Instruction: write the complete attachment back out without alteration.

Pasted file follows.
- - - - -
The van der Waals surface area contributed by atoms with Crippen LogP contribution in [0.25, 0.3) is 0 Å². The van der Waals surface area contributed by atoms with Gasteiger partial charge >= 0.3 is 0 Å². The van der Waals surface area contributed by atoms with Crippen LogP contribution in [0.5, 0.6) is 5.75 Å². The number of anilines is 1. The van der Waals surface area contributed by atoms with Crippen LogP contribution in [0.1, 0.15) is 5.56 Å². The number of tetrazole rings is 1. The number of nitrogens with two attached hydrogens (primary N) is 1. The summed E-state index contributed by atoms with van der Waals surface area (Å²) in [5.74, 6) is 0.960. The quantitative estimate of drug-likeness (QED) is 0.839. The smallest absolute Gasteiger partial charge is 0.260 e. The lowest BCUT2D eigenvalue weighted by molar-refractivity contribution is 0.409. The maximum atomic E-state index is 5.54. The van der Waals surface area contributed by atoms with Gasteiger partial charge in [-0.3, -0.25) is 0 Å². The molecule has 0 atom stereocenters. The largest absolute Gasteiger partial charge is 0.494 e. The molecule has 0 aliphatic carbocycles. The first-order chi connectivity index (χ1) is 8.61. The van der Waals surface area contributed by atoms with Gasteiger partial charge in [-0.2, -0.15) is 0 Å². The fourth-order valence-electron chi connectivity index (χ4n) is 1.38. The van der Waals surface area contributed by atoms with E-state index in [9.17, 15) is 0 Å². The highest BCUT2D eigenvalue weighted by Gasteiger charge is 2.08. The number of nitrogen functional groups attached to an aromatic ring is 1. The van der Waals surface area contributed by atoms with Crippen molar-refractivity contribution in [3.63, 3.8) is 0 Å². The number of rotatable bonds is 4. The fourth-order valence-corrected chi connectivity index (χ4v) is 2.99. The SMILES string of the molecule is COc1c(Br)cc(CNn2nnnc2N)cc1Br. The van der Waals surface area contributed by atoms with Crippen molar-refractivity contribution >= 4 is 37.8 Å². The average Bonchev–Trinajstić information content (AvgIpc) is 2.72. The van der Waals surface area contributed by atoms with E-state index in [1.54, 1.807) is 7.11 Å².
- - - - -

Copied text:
The van der Waals surface area contributed by atoms with Crippen LogP contribution in [0.25, 0.3) is 0 Å². The van der Waals surface area contributed by atoms with Gasteiger partial charge >= 0.3 is 0 Å². The van der Waals surface area contributed by atoms with Crippen LogP contribution in [0.5, 0.6) is 5.75 Å². The number of anilines is 1. The van der Waals surface area contributed by atoms with Crippen LogP contribution in [0.1, 0.15) is 5.56 Å². The number of tetrazole rings is 1. The number of nitrogens with two attached hydrogens (primary N) is 1. The summed E-state index contributed by atoms with van der Waals surface area (Å²) in [5.74, 6) is 0.960. The quantitative estimate of drug-likeness (QED) is 0.839. The smallest absolute Gasteiger partial charge is 0.260 e. The lowest BCUT2D eigenvalue weighted by molar-refractivity contribution is 0.409. The maximum atomic E-state index is 5.54. The van der Waals surface area contributed by atoms with Gasteiger partial charge in [-0.3, -0.25) is 0 Å². The molecule has 0 atom stereocenters. The largest absolute Gasteiger partial charge is 0.494 e. The molecule has 0 aliphatic carbocycles. The first-order chi connectivity index (χ1) is 8.61. The van der Waals surface area contributed by atoms with Gasteiger partial charge in [-0.2, -0.15) is 0 Å². The fourth-order valence-electron chi connectivity index (χ4n) is 1.38. The van der Waals surface area contributed by atoms with E-state index in [9.17, 15) is 0 Å². The highest BCUT2D eigenvalue weighted by Gasteiger charge is 2.08. The number of nitrogen functional groups attached to an aromatic ring is 1. The van der Waals surface area contributed by atoms with Crippen molar-refractivity contribution in [3.63, 3.8) is 0 Å². The number of rotatable bonds is 4. The fourth-order valence-corrected chi connectivity index (χ4v) is 2.99. The SMILES string of the molecule is COc1c(Br)cc(CNn2nnnc2N)cc1Br. The van der Waals surface area contributed by atoms with Crippen molar-refractivity contribution >= 4 is 37.8 Å². The average Bonchev–Trinajstić information content (AvgIpc) is 2.72. The van der Waals surface area contributed by atoms with E-state index in [1.54, 1.807) is 7.11 Å².